The unexpected death of Supreme Court Justice Ruth Bader Ginsburg and the sudden potential for a third Trump appointee on the nation’s highest court have revealed much about the Democratic Party’s predicament. Insofar as it lacks procedural tools to prevent such a constitutionally proper outcome (thanks, Harry Reid), the party and its allies on the activist left are reduced to issuing threats.
Fill this vacancy, they warn, and you won’t like what comes next: the curtailment of minority rights in the Senate, a rubber-stamp high court packed with hand-picked liberal justices, and even violence in American cities. And yet, discerning observers might not find these foreboding scenarios so intimidating. These ultimatums were all on the table well before Justice Ginsburg passed on, and they would loom menacingly large even if she was still with us.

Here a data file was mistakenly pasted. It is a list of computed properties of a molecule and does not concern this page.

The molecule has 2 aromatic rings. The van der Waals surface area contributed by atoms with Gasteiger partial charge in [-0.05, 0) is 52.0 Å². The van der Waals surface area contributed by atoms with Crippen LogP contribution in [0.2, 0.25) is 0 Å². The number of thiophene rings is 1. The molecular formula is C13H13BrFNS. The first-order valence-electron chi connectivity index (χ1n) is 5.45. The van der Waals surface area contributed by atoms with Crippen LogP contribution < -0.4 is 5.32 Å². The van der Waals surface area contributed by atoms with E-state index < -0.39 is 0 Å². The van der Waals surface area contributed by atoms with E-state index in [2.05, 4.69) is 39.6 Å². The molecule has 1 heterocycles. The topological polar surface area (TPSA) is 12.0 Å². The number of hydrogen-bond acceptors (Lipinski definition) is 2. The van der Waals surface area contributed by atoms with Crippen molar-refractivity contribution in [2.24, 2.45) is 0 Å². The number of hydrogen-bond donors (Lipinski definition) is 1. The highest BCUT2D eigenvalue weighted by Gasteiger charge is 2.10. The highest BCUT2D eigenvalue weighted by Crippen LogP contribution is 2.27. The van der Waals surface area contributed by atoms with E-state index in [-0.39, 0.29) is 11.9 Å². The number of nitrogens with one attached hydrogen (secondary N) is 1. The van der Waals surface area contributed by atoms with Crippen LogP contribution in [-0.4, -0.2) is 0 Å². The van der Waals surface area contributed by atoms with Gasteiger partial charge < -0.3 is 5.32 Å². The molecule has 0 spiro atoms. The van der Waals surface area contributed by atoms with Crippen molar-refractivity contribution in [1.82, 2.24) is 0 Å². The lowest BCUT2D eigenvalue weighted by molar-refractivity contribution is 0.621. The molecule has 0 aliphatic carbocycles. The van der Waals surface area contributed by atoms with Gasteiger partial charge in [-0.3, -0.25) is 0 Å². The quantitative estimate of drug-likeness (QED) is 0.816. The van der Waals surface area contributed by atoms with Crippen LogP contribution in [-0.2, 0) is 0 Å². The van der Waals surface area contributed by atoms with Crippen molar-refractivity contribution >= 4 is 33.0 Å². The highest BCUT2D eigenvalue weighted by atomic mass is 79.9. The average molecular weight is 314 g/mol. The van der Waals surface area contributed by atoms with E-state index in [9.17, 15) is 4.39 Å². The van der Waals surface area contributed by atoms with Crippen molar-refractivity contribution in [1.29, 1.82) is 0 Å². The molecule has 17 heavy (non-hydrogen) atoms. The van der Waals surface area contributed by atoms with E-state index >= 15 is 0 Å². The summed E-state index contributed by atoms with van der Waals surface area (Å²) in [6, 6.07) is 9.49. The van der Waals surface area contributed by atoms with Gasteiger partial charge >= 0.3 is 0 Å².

“If they even TRY to replace RBG,” former CNN host Reza Aslan wrote, “we burn the entire f***ing thing down.” In this fit of pique, Aslan was not alone. “We’re shutting this country down if Trump and McConnell try to ram through an appointment before the election,” wrote screenwriter Beau Willimon. “If McConnell jams someone through, which he will,” journalist Laura Bassett warned, “there will be riots.” But who will do the rioting? “I WILL RIOT,” raged NASA-affiliated scientist Jessie Christiansen. This vague sedition was crystallized into something more unambiguously insurrectionary by University of Waterloo professor Emmett Macfarlane: “Burn Congress 51down before letting Trump try to appoint anyone to SCOTUS.”
As nervous breakdowns go, this was a clarifying eruption. Democrats and the left have recently maintained that the episodes of looting, rioting, and violence in America’s cities, which have been ongoing since early May, are a spontaneous reaction to Donald Trump’s governance. Suddenly, these mobs are not inchoate anarchists but a constituency that can be bridled, weaponized, and pointed at a defined set of targets.